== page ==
Jump to content
  • Welcome to the eG Forums, a service of the eGullet Society for Culinary Arts & Letters. The Society is a 501(c)3 not-for-profit organization dedicated to the advancement of the culinary arts. These advertising-free forums are provided free of charge through donations from Society members. Anyone may read the forums, but to post you must create an account.


Salsa: Which cookbook?

Recommended Posts

Recently purchased a food processor mostly to start my own salsa mixes because I'm tired of subpar grocery store salsas. Anybody recommend a cookbook that has some good salsa recipes, I"m mostly looking for ones that utilize a food processor because the texture of chop and mix salsas is not ideal to me. Thanks for the help

Edited by Beusho (log)

Share this post

Link to post
Share on other sites

I've had Chris Schlesinger's Salsas, Sambals, Chutneys and Chow Chows -- since it was first published twenty years ago.

And I've bought a few others but I keep going back to this one.

You can look inside on the Amazon page for the reprint here.

But you can also find it on ebay

Or at ABE books. Where you can find a vendor close to you and one that offers free shipping.

For many years I subscribed to Chile Pepper Magazine - and I have several of Dave DeWitt's books.

Heat Wave is a collection of recipes from the magazine - many from chefs around the world and some from readers that were all TESTED by Dave and his crew.

There are a number of excellent salsas but also some recipes with unique and unusual ways of using them, all good.

Share this post

Link to post
Share on other sites

I have Rick Bayless's "Salsas that Cook" and I like it for my basic salsa methods and ratios.

Share this post

Link to post
Share on other sites

Beusho - I don't know where you are, or what you know about salsas, so if any of this is stating the obvious, and something you've known for years, forgive me...

But, the sort of salsas that you say you don't want ("because the texture of chop and mix salsas is not ideal to me") are primarily fresh, raw salsas. They're called things like "salsa cruda," "salsa fresca," "pico de gallo." Almost any salsa recipe that you find that requires the ingredients to be cooked is going to produce a smoother salsa with a much different texture than the raw crunchy ones you wish to avoid.

I've found that most of my Mexican cookbooks have excellent sections on salsas; in particular, those by Diana Kennedy. However, to begin with, you don't need to buy a book, unless you want to.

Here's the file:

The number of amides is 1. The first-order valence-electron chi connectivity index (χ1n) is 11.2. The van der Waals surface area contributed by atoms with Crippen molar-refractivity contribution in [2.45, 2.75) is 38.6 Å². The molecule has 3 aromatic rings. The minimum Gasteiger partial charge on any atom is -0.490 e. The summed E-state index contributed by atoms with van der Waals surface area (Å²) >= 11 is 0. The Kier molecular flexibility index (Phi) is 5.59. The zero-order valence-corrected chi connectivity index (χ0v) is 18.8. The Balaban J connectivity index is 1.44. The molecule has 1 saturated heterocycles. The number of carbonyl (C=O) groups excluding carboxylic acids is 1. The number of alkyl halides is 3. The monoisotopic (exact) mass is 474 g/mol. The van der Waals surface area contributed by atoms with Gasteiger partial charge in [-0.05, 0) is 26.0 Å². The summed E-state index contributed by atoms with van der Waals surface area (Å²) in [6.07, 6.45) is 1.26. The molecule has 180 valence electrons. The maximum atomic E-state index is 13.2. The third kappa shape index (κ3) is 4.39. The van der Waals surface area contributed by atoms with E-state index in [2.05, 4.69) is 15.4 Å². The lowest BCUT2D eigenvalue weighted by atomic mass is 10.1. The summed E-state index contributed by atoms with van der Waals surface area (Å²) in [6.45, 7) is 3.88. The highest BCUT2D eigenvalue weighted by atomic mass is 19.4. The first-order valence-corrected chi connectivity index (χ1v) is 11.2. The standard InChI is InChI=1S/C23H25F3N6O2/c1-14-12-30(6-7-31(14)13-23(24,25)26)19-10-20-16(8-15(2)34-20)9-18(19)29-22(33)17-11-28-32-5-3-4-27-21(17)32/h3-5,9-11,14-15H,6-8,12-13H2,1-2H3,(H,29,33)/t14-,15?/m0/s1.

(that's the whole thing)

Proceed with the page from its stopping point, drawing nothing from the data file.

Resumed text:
Right here on eGullet there are several excellent sources for wonderful information regarding these cooked, smooth salsas. Rancho Gordo is a salsa genius, and he's been kind and generous enough to share his expertise on this site, and on his own. I did a search for "salsa" posts by Rancho_Gordo, and got this result (I don't know if this search results link will work but, if not, you can do your own search):


There are even posts of Rancho Gordo's son demonstrating the proper use of a molcajete.

In addition, there are several threads here wherein we all discussed salsas. If you do a search for threads with "Salsa" in the title, you'll find more than a dozen.

Here's a Q&A salsa thread: http://forums.egullet.org/topic/39198-qa-mexican-table-salsas/?hl=%2Bsalsa%2A

Here's a thread discussing the Rick Bayless book recommended above: http://forums.egullet.org/topic/137348-cooking-from-salsas-that-cook-by-rick-bayless/?hl=%2Bsalsa

And finally, here is the recipe/method that I've been using for more than 30 years to make the salsa that our family prefers as a basic, all-purpose salsa. It's a cooked, tomato-based salsa. It calls for canned, stewed tomatoes (you can stew them yourself if you prefer), and chile peppers that you char and blister. You can pulverize it into a completely smooth sauce if you like, but I don't do that, because we do like a little texture. However, it is nothing like those crunchy raw salsas that you don't like.

I think it's a great place to start. It's so basic that, once you get the technique, proportions, etc., down, you can fiddle with it and adjust it ad infinitum. It's here:


Share this post

Link to post
Share on other sites

I forgot to add this link to my Green Chile Salsa, which has been on my blog for three years.

It was well received when I took it to an eG potluck several years ago.

Many years ago I started with one of the recipes in the Schlesinger book and gradually adapted it to my (and other folk's) taste.

It is a great basic sauce for cooking meats - I often roast pork or chickens, cut the meat into bite-size pieces then add to the salsa and heat thoroughly.

However it is terrific as a dip - even better if some sour cream is mixed in...

  • Like 1

Share this post

Link to post
Share on other sites

  • Recently Browsing   0 members

    No registered users viewing this page.